Wait a minute; am I actually saying that individuals are responsible for themselves in life, and that the actual responsible people don’t have to run around picking up the fallen pieces? No, no, a good Peace Corps volunteer would never say that! We’re supposed to reach out, spend our time (this is a 24/7 job) trying to convince the local drunk that if he joins a farmers’ committee, he could start improving his life. We’re supposed to tell him not to sell off his doors and windows to buy more sweet cana (liquor). And then we’re supposed to feel guilty about him, “what can I do to make his life better?” Who started this notion that the capable should feel guilty for the plight of the incapable? (Of course there are issues of violence, accidents, birth defects and the like which are often out of people’s hands – but I am not referring to these.) After all, we’re supposed to be good-natured altruists.
But I’m not.

July 2nd, 2006

I came back from the states with about 30 books. All by Graham Greene, Paul Theroux, and Ayn Rand. It’ll take me maybe till the end of the year to read them all considering how busy I am now a days. I went from such boredom that I was ready to pull my hair out, to being so busy that I hardly have time to read.
We have maybe 1000-2000 tomato plants in the ground. Soon we will have equal numbers of bell peppers, lettuce, and spinach. I’m tired of buying so many vegetables and besides, I like to grow things. We will eat whatever we can, and then sell the rest. The host mom takes a load of tomatoes to Altos, the little town near us, and sells them. Not for much, but it’s better than nothing. We have a lot of watermelon growing now too. The chickens got into the watermelon patch and ate like a quarter of it so we had to build a long fence made out of coco branches. These coco branches are thin and full of spikes. The tips of the spikes love to break off in your body when they stab you. So yeah it was a blast to build this fence.
I love to see progress in the fields. I hate to see the land sitting fallow with nothing going on. It looks so much better cultivated. The problem is that during summer, it’s too damn hot to do much of anything with the land. Unless you have irrigation or shade for your crops, there’s not a whole lot you can do in my part of the country. You can always grow beans. But we have enough damn beans…
My rabbit project so far is a complete disaster. None of the litters have survived past a month – I’ve had nearly 25 little rabbit deaths. The were a number of reasons the poor little buggars were dying predation, disease, and lack of nutrition. I took them away from their momma too early, so they didn’t get milk. The dog was crawling up under the cage and snatching them down, pulling them through the bamboo floor. One got decapitated. And there is a mosquito borne disease, which just claim the father. Also the mother and father were brother and sister, so that could have been contributing to the high death rate. So I’m going to build a new house for the rabbits, completely predator proof. Including mosquito protection.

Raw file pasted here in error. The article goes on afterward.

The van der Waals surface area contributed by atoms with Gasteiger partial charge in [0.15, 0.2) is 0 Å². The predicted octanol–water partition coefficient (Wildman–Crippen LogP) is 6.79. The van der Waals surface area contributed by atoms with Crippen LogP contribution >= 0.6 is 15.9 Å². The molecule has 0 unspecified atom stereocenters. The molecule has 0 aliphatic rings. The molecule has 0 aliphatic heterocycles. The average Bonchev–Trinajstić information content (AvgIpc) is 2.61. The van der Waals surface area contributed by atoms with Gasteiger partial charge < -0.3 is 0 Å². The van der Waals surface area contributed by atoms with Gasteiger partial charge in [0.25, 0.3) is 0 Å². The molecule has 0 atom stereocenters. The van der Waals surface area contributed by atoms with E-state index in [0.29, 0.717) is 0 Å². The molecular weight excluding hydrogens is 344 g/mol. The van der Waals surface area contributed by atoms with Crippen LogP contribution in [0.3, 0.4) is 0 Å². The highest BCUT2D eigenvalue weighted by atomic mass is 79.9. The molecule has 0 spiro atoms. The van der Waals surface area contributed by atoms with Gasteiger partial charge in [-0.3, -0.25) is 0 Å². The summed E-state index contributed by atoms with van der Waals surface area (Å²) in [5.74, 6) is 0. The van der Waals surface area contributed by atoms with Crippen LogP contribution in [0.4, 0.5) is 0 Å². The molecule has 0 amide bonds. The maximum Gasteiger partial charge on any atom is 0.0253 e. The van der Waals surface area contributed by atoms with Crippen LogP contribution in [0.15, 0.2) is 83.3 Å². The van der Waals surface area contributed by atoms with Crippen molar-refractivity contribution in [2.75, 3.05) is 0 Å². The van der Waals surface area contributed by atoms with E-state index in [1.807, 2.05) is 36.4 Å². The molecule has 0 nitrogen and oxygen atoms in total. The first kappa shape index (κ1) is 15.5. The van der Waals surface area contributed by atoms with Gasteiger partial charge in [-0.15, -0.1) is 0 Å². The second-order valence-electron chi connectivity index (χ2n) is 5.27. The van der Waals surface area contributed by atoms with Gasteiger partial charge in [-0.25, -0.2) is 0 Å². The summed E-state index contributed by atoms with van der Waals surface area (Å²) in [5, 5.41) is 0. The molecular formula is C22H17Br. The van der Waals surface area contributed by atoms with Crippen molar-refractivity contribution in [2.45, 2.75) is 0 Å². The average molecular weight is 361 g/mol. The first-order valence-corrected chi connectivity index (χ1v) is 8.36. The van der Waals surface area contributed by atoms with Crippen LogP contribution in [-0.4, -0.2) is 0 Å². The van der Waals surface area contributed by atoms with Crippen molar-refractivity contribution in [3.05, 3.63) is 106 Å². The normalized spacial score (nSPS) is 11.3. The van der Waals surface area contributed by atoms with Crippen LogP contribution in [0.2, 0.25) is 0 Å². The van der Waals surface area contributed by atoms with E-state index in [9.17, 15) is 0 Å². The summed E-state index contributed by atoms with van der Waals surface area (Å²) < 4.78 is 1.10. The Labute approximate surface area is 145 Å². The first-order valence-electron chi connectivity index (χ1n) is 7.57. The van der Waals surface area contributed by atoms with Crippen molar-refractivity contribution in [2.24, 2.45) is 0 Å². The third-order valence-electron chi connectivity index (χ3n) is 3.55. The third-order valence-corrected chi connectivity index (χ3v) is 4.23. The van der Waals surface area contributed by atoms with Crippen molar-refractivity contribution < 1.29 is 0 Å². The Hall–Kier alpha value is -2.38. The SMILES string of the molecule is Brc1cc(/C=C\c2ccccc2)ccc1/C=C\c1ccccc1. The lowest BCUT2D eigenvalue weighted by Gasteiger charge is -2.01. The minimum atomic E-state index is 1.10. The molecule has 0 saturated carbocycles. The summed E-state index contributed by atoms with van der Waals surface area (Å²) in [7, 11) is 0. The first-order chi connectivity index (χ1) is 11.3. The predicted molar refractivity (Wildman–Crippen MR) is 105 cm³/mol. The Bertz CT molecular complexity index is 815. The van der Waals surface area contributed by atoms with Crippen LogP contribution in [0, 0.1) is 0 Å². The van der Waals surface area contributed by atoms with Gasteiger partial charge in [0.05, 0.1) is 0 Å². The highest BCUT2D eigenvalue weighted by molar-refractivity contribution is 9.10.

Tuesday, May 09, 2006

Fish head soup

Things are starting to pick up at good ole Acuna Batata. We don't really eat enough sweet potatoes (batatas) to warrant the name, but it is an inside joke. If it's going to be based on food, it should be called Acuna Mandiocha, cause the Paraguayans (and I suspect much of the world) rely on the mandioch root for most of their subsistence.

In the start I had some work to jump right into. I worked on preparing a plot of land which I could demonstrate green manures in action. But then I started to get really, really bored. There was no clear work for me to do and the community wasn't excited about anything that I had to offer. But the longer I am here, the more things start to develop.

For example, a few months ago I was invited to join a farmers' committee. I went to the meeting, but no one else came. It was a sham. Working with organized groups allows me to do a little more in terms of finding resources - there are lots of NGO's out here who will give help (seeds, money, technical info) to groups of people but not to individuals. So when that fell apart and there was nothing particular the community was asking of me, I started my own projects - to raise rabbits. That's still in the works and I think it will be a success because they are easy to house and feed.